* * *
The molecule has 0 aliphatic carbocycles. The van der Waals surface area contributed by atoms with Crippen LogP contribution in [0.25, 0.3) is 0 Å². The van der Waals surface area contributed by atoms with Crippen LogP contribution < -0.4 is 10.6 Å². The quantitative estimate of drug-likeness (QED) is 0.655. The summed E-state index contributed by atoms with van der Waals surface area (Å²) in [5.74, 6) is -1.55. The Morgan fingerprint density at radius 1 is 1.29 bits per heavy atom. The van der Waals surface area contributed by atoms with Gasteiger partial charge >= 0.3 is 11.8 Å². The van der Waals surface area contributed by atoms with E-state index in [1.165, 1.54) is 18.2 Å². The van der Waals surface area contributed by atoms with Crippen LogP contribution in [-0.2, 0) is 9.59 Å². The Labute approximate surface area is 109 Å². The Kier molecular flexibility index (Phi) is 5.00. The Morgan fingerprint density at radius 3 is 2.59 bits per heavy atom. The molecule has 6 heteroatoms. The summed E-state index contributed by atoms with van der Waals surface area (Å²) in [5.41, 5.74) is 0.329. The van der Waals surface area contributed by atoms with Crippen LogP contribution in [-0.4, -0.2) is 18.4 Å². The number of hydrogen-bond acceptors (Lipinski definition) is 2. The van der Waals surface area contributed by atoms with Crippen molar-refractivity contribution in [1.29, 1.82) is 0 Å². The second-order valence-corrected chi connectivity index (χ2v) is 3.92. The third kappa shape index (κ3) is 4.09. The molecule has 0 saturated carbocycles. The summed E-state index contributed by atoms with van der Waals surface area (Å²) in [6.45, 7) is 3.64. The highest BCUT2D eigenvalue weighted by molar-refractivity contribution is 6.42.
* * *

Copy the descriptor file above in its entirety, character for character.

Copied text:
The molecule has 0 aliphatic carbocycles. The van der Waals surface area contributed by atoms with Crippen LogP contribution in [0.25, 0.3) is 0 Å². The van der Waals surface area contributed by atoms with Crippen LogP contribution < -0.4 is 10.6 Å². The quantitative estimate of drug-likeness (QED) is 0.655. The summed E-state index contributed by atoms with van der Waals surface area (Å²) in [5.74, 6) is -1.55. The Morgan fingerprint density at radius 1 is 1.29 bits per heavy atom. The van der Waals surface area contributed by atoms with Gasteiger partial charge >= 0.3 is 11.8 Å². The van der Waals surface area contributed by atoms with E-state index in [1.165, 1.54) is 18.2 Å². The van der Waals surface area contributed by atoms with Crippen LogP contribution in [-0.2, 0) is 9.59 Å². The Labute approximate surface area is 109 Å². The Kier molecular flexibility index (Phi) is 5.00. The Morgan fingerprint density at radius 3 is 2.59 bits per heavy atom. The molecule has 6 heteroatoms. The summed E-state index contributed by atoms with van der Waals surface area (Å²) in [5.41, 5.74) is 0.329. The van der Waals surface area contributed by atoms with Crippen LogP contribution in [-0.4, -0.2) is 18.4 Å². The number of hydrogen-bond acceptors (Lipinski definition) is 2. The van der Waals surface area contributed by atoms with Crippen molar-refractivity contribution in [1.29, 1.82) is 0 Å². The second-order valence-corrected chi connectivity index (χ2v) is 3.92. The third kappa shape index (κ3) is 4.09. The molecule has 0 saturated carbocycles. The summed E-state index contributed by atoms with van der Waals surface area (Å²) in [6.45, 7) is 3.64. The highest BCUT2D eigenvalue weighted by molar-refractivity contribution is 6.42.